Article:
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Q&A with NMC: Everything you need to know about the new role of nursing associates

  • 9 Comments

With the first qualified nursing associates entering the workforce this month, Professor Geraldine Walters, director of education and standards at the Nursing and Midwifery Council, has answered some key questions about the new role.

What is a nursing associate?

A nursing associate is a new member of the nursing team who will provide care and treatment in a wide range of health and care settings. The role is being used and regulated in England and it’s intended to address a skills gap between unregulated health and care assistants and registered nurses. As well as being a role in its own right, some nursing associates will progress on to graduate level nursing. The introduction of the role will enable registered nurses to focus on more complex clinical duties.

When will the first nursing associates join the workforce?

Nursing associates will join a new part of our register which opens on 28 January. Over the first couple of months Health Education England have said we can expect around 1,800 nursing associates to qualify, with more in training as we speak. Whether they join the register immediately may depend on their next career steps.

Why has this new role been introduced?

HEE published the Shape of Caring review in 2015, which identified a role for a potential new type of worker with skills and knowledge between that of a healthcare assistant and a registered nurse. The government announced the creation of the nursing associate role and confirmed that it would be regulated. We were asked by the secretary of state for health and social care to regulate the role and we agreed to this in January 2017.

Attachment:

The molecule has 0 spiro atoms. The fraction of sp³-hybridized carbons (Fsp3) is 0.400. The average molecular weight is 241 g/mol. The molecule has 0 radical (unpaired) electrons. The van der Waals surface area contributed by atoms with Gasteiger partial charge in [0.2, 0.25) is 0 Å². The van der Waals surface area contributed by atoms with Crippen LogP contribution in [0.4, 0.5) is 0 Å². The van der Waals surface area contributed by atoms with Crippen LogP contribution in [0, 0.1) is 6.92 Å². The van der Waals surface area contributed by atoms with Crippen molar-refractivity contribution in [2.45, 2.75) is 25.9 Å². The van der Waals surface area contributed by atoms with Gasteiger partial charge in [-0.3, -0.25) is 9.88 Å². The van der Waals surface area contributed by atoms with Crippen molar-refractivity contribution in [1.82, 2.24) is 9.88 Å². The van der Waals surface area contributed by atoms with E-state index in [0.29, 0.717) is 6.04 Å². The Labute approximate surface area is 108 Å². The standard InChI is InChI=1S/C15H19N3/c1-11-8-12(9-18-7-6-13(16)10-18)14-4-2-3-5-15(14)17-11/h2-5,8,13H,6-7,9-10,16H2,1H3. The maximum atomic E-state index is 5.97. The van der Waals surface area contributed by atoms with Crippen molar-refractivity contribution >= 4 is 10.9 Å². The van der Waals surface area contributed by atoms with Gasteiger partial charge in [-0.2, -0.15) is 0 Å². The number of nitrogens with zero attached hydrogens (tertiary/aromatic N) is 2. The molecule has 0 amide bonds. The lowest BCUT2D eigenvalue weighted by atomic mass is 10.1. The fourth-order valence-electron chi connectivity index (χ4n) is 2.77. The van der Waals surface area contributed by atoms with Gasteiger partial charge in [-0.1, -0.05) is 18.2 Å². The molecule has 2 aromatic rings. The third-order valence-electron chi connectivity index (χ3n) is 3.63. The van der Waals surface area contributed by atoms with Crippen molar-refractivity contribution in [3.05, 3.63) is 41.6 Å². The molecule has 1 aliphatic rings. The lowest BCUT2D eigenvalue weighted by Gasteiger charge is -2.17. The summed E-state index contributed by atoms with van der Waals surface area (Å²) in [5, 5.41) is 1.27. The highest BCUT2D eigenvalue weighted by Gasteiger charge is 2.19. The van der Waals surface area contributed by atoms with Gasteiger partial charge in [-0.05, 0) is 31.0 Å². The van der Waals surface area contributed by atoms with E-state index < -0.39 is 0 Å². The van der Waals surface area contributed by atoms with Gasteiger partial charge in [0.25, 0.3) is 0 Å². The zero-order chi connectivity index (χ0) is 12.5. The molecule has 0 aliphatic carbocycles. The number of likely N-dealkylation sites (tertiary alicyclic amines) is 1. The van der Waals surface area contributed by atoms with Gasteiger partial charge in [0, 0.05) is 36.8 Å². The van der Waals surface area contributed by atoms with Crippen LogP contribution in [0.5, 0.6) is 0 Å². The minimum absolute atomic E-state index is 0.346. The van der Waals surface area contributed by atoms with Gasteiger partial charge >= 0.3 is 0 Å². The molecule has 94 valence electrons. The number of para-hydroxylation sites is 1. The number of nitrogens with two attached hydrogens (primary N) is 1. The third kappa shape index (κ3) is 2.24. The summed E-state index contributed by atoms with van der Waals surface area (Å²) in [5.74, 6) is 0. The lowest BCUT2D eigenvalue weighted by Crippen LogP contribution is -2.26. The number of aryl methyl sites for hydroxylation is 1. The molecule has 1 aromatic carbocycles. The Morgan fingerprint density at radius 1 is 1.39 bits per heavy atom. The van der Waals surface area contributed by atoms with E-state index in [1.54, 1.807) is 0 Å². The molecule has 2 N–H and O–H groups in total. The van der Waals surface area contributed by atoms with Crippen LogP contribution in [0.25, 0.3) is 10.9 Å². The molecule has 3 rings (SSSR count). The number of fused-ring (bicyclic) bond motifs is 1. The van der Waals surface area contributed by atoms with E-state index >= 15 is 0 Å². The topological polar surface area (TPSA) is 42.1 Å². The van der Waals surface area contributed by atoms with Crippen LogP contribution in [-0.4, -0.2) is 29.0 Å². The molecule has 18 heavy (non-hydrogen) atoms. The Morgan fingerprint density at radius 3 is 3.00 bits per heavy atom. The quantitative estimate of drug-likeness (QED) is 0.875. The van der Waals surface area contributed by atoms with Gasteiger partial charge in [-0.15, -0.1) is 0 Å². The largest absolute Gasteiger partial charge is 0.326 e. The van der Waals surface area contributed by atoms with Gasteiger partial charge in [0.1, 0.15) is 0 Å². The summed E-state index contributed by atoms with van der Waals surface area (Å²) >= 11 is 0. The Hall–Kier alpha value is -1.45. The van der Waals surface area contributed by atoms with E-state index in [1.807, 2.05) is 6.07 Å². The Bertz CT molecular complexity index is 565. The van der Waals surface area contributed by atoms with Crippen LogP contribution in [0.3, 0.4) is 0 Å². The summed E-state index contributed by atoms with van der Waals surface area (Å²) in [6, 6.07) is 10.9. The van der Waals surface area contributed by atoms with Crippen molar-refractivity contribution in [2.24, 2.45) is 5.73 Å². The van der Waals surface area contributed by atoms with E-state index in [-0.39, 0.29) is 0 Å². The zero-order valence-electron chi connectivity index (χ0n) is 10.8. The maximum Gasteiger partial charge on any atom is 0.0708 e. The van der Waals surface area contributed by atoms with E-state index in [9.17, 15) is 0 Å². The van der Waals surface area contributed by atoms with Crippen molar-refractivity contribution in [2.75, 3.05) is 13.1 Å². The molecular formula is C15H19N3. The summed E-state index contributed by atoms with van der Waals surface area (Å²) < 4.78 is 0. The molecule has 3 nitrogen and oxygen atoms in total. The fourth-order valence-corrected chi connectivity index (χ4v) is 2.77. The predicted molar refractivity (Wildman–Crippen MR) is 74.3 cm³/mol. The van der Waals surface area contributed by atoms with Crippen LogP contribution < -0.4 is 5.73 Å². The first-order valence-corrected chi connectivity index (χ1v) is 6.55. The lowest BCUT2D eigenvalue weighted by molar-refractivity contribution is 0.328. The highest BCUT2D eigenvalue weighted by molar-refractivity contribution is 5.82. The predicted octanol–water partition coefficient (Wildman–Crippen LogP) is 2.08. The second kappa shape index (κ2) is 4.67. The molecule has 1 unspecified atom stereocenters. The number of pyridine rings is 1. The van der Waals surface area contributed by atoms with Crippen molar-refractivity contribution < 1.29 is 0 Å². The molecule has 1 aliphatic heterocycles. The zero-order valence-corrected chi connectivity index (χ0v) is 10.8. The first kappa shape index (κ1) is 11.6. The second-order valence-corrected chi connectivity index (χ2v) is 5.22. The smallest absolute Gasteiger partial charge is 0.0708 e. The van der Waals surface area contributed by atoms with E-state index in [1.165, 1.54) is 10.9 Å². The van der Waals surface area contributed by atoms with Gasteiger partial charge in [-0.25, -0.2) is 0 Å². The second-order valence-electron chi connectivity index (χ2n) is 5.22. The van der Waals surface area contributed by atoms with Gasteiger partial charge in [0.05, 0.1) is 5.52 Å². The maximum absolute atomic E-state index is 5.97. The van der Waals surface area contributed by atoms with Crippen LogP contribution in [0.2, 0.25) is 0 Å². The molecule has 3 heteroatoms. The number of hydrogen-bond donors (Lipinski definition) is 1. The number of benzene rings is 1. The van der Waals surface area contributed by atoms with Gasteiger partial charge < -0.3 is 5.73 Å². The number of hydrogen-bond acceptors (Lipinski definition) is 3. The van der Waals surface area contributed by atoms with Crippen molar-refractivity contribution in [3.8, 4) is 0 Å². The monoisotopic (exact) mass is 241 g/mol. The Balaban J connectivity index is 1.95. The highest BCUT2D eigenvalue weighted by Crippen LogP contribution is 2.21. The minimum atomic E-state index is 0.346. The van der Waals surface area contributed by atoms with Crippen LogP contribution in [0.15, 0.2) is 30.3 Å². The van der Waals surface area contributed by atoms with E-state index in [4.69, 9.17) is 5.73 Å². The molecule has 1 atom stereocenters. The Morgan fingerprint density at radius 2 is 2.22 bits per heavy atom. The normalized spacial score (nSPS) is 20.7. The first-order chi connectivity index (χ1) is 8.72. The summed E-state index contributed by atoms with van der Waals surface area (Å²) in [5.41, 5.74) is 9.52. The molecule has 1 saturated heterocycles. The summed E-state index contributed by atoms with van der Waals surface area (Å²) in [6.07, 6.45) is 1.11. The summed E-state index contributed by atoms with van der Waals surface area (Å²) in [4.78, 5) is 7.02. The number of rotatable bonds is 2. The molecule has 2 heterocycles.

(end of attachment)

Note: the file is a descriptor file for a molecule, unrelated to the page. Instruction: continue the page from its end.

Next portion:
What pay band is a nursing associate?

We believe that the majority of nursing associates will be paid at Band 4, but this is a decision for employers. 

Nursing and Midwifery Council

Geraldine Walters

Geraldine Walters

Haven’t there already been some nursing associates working in the NHS?

Trainee nursing associates have been on placement over the last two years as part of their training, so nurses and midwives in England may have already met some trainees. But the first regulated nursing associates will join our register from 28 January.

How can you become a nursing associate?

Until July, you can still begin training as a nursing associate via one of the HEE approved pilot sites. Details can be found on HEE’s website.

We’re about to start approving nursing associate training programmes this month, and from July 2019, all new students starting to train as a nursing associate must do so on an NMC-approved programme. People will be able to find details of approved courses on our website. If people are interested in becoming a nursing associate and are currently employed as a health or care professional, they can ask their employer for advice on the options available or search online via NHS Careers.

Do you have to pay for training?

The government wants to see the apprenticeship route used for nursing associate education, but there are also likely to be conventional routes where students take out loans to pay their fees. Apprentices learn while they earn and employers cover their fees using money drawn down from the apprenticeship levy.

Will nursing associates have to revalidate?

Revalidation is an important aspect of the way we regulate professionals. It helps them to reflect on their work, seek feedback, and show us that their keeping up to date in their professional practice. It also gives confidence to those receiving care that people on our register continue to be capable of safe and effective practice. Nursing associates will revalidate in the same way as nurses and midwives.